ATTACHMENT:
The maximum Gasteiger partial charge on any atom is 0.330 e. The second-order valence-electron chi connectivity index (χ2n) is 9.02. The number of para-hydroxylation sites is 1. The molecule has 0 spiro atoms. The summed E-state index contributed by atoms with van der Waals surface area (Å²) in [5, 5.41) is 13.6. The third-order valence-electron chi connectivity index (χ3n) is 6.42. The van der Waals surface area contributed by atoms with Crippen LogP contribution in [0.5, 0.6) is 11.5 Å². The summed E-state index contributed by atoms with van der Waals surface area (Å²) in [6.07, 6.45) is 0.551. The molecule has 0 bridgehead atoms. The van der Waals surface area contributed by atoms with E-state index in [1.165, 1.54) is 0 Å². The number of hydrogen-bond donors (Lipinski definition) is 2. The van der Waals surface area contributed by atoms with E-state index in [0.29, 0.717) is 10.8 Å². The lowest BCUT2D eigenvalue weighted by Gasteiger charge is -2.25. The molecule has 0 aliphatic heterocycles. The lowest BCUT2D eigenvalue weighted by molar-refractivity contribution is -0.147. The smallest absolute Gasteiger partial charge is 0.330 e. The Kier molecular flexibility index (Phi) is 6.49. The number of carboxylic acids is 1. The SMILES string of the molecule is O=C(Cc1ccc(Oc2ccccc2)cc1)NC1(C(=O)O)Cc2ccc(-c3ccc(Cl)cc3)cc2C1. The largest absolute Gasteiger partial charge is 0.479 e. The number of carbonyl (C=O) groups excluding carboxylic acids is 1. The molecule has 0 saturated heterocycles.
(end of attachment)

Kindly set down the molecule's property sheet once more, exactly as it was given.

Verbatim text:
The maximum Gasteiger partial charge on any atom is 0.330 e. The second-order valence-electron chi connectivity index (χ2n) is 9.02. The number of para-hydroxylation sites is 1. The molecule has 0 spiro atoms. The summed E-state index contributed by atoms with van der Waals surface area (Å²) in [5, 5.41) is 13.6. The third-order valence-electron chi connectivity index (χ3n) is 6.42. The van der Waals surface area contributed by atoms with Crippen LogP contribution in [0.5, 0.6) is 11.5 Å². The summed E-state index contributed by atoms with van der Waals surface area (Å²) in [6.07, 6.45) is 0.551. The molecule has 0 bridgehead atoms. The van der Waals surface area contributed by atoms with E-state index in [1.165, 1.54) is 0 Å². The number of hydrogen-bond donors (Lipinski definition) is 2. The van der Waals surface area contributed by atoms with E-state index in [0.29, 0.717) is 10.8 Å². The lowest BCUT2D eigenvalue weighted by Gasteiger charge is -2.25. The molecule has 0 aliphatic heterocycles. The lowest BCUT2D eigenvalue weighted by molar-refractivity contribution is -0.147. The smallest absolute Gasteiger partial charge is 0.330 e. The Kier molecular flexibility index (Phi) is 6.49. The number of carboxylic acids is 1. The SMILES string of the molecule is O=C(Cc1ccc(Oc2ccccc2)cc1)NC1(C(=O)O)Cc2ccc(-c3ccc(Cl)cc3)cc2C1. The largest absolute Gasteiger partial charge is 0.479 e. The number of carbonyl (C=O) groups excluding carboxylic acids is 1. The molecule has 0 saturated heterocycles.